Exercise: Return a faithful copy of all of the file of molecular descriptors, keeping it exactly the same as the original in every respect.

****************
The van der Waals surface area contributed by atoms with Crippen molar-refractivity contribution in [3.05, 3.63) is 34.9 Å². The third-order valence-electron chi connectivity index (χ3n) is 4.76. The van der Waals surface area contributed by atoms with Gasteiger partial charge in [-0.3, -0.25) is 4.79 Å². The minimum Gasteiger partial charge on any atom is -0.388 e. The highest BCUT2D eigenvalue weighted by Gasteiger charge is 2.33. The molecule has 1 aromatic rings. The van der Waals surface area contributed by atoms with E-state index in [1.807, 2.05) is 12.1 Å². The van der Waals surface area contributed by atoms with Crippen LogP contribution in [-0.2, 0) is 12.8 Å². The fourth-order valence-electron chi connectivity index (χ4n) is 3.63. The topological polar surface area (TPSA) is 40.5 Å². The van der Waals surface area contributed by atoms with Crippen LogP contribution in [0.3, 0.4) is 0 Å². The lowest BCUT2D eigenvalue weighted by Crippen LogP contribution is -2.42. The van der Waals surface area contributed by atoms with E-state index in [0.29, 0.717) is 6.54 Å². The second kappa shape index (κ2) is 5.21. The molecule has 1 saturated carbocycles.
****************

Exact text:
The van der Waals surface area contributed by atoms with Crippen molar-refractivity contribution in [3.05, 3.63) is 34.9 Å². The third-order valence-electron chi connectivity index (χ3n) is 4.76. The van der Waals surface area contributed by atoms with Gasteiger partial charge in [-0.3, -0.25) is 4.79 Å². The minimum Gasteiger partial charge on any atom is -0.388 e. The highest BCUT2D eigenvalue weighted by Gasteiger charge is 2.33. The molecule has 1 aromatic rings. The van der Waals surface area contributed by atoms with E-state index in [1.807, 2.05) is 12.1 Å². The van der Waals surface area contributed by atoms with Crippen LogP contribution in [-0.2, 0) is 12.8 Å². The fourth-order valence-electron chi connectivity index (χ4n) is 3.63. The topological polar surface area (TPSA) is 40.5 Å². The van der Waals surface area contributed by atoms with Crippen LogP contribution in [0.3, 0.4) is 0 Å². The lowest BCUT2D eigenvalue weighted by Crippen LogP contribution is -2.42. The van der Waals surface area contributed by atoms with E-state index in [0.29, 0.717) is 6.54 Å². The second kappa shape index (κ2) is 5.21. The molecule has 1 saturated carbocycles.